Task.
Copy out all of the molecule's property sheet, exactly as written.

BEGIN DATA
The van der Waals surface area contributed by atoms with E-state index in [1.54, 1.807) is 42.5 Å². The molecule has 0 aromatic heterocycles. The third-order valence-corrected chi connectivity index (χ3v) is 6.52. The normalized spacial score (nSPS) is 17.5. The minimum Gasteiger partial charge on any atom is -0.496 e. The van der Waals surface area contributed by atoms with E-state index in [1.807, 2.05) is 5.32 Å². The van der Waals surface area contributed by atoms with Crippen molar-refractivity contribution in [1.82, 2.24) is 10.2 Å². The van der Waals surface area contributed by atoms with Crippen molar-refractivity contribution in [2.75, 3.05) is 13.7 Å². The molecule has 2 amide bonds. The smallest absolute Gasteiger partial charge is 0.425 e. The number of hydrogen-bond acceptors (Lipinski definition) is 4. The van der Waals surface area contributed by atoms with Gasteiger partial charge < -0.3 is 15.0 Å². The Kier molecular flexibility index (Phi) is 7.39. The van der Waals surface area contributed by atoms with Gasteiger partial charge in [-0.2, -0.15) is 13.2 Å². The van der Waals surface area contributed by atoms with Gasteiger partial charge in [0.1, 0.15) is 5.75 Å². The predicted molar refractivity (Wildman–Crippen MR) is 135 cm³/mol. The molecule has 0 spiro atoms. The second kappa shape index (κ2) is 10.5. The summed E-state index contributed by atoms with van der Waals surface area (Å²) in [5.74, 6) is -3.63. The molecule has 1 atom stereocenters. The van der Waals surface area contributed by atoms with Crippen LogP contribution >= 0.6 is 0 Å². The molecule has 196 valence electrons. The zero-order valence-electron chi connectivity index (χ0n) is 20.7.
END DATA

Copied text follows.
The van der Waals surface area contributed by atoms with E-state index in [1.54, 1.807) is 42.5 Å². The molecule has 0 aromatic heterocycles. The third-order valence-corrected chi connectivity index (χ3v) is 6.52. The normalized spacial score (nSPS) is 17.5. The minimum Gasteiger partial charge on any atom is -0.496 e. The van der Waals surface area contributed by atoms with E-state index in [1.807, 2.05) is 5.32 Å². The van der Waals surface area contributed by atoms with Crippen molar-refractivity contribution in [1.82, 2.24) is 10.2 Å². The van der Waals surface area contributed by atoms with Crippen molar-refractivity contribution in [2.75, 3.05) is 13.7 Å². The molecule has 2 amide bonds. The smallest absolute Gasteiger partial charge is 0.425 e. The number of hydrogen-bond acceptors (Lipinski definition) is 4. The van der Waals surface area contributed by atoms with Gasteiger partial charge < -0.3 is 15.0 Å². The Kier molecular flexibility index (Phi) is 7.39. The van der Waals surface area contributed by atoms with Gasteiger partial charge in [-0.2, -0.15) is 13.2 Å². The van der Waals surface area contributed by atoms with Gasteiger partial charge in [0.1, 0.15) is 5.75 Å². The predicted molar refractivity (Wildman–Crippen MR) is 135 cm³/mol. The molecule has 0 spiro atoms. The second kappa shape index (κ2) is 10.5. The summed E-state index contributed by atoms with van der Waals surface area (Å²) in [5.74, 6) is -3.63. The molecule has 1 atom stereocenters. The van der Waals surface area contributed by atoms with Crippen LogP contribution >= 0.6 is 0 Å². The molecule has 196 valence electrons. The zero-order valence-electron chi connectivity index (χ0n) is 20.7.